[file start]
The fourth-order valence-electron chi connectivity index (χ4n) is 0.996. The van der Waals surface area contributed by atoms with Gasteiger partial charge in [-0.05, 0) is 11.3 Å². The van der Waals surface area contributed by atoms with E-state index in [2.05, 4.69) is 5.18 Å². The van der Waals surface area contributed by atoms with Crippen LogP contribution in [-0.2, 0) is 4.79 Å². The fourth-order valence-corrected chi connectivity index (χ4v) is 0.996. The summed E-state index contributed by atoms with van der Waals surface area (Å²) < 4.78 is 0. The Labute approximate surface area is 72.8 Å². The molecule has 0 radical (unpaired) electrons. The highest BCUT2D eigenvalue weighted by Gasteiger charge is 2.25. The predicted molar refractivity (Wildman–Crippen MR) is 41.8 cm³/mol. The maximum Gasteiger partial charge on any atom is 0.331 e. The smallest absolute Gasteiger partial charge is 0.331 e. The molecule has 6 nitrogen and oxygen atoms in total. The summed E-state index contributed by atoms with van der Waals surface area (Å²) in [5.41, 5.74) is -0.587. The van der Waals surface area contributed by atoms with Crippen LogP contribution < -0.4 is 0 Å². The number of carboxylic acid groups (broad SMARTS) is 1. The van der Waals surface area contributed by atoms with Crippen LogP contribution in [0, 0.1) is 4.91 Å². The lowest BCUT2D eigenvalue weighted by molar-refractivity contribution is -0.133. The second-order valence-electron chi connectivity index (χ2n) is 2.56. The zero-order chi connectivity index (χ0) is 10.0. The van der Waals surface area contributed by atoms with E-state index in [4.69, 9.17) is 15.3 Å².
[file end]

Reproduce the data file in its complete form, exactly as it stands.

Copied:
The fourth-order valence-electron chi connectivity index (χ4n) is 0.996. The van der Waals surface area contributed by atoms with Gasteiger partial charge in [-0.05, 0) is 11.3 Å². The van der Waals surface area contributed by atoms with E-state index in [2.05, 4.69) is 5.18 Å². The van der Waals surface area contributed by atoms with Crippen LogP contribution in [-0.2, 0) is 4.79 Å². The fourth-order valence-corrected chi connectivity index (χ4v) is 0.996. The summed E-state index contributed by atoms with van der Waals surface area (Å²) < 4.78 is 0. The Labute approximate surface area is 72.8 Å². The molecule has 0 radical (unpaired) electrons. The highest BCUT2D eigenvalue weighted by Gasteiger charge is 2.25. The predicted molar refractivity (Wildman–Crippen MR) is 41.8 cm³/mol. The maximum Gasteiger partial charge on any atom is 0.331 e. The smallest absolute Gasteiger partial charge is 0.331 e. The molecule has 6 nitrogen and oxygen atoms in total. The summed E-state index contributed by atoms with van der Waals surface area (Å²) in [5.41, 5.74) is -0.587. The van der Waals surface area contributed by atoms with Crippen LogP contribution < -0.4 is 0 Å². The number of carboxylic acid groups (broad SMARTS) is 1. The van der Waals surface area contributed by atoms with Crippen LogP contribution in [0, 0.1) is 4.91 Å². The lowest BCUT2D eigenvalue weighted by molar-refractivity contribution is -0.133. The second-order valence-electron chi connectivity index (χ2n) is 2.56. The zero-order chi connectivity index (χ0) is 10.0. The van der Waals surface area contributed by atoms with E-state index in [4.69, 9.17) is 15.3 Å².